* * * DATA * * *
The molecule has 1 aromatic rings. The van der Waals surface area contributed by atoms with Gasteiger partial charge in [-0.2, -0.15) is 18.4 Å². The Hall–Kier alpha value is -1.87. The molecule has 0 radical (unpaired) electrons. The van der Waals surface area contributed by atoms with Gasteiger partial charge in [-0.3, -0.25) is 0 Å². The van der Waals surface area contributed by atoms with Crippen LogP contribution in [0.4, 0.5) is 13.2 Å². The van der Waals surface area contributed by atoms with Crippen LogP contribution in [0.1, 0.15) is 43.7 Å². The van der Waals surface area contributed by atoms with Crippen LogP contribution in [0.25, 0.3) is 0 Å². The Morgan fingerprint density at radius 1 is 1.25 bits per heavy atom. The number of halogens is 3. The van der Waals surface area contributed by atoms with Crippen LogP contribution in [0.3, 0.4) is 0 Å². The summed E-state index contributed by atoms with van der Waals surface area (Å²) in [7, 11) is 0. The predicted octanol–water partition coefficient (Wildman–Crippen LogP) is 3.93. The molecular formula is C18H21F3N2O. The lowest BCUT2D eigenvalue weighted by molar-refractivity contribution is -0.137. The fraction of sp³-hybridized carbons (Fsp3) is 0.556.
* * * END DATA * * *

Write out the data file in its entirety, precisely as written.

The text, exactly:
The molecule has 1 aromatic rings. The van der Waals surface area contributed by atoms with Gasteiger partial charge in [-0.2, -0.15) is 18.4 Å². The Hall–Kier alpha value is -1.87. The molecule has 0 radical (unpaired) electrons. The van der Waals surface area contributed by atoms with Gasteiger partial charge in [-0.3, -0.25) is 0 Å². The van der Waals surface area contributed by atoms with Crippen LogP contribution in [0.4, 0.5) is 13.2 Å². The van der Waals surface area contributed by atoms with Crippen LogP contribution in [0.1, 0.15) is 43.7 Å². The van der Waals surface area contributed by atoms with Crippen LogP contribution in [0.25, 0.3) is 0 Å². The Morgan fingerprint density at radius 1 is 1.25 bits per heavy atom. The number of halogens is 3. The van der Waals surface area contributed by atoms with Crippen LogP contribution in [0.3, 0.4) is 0 Å². The summed E-state index contributed by atoms with van der Waals surface area (Å²) in [7, 11) is 0. The predicted octanol–water partition coefficient (Wildman–Crippen LogP) is 3.93. The molecular formula is C18H21F3N2O. The lowest BCUT2D eigenvalue weighted by molar-refractivity contribution is -0.137. The fraction of sp³-hybridized carbons (Fsp3) is 0.556.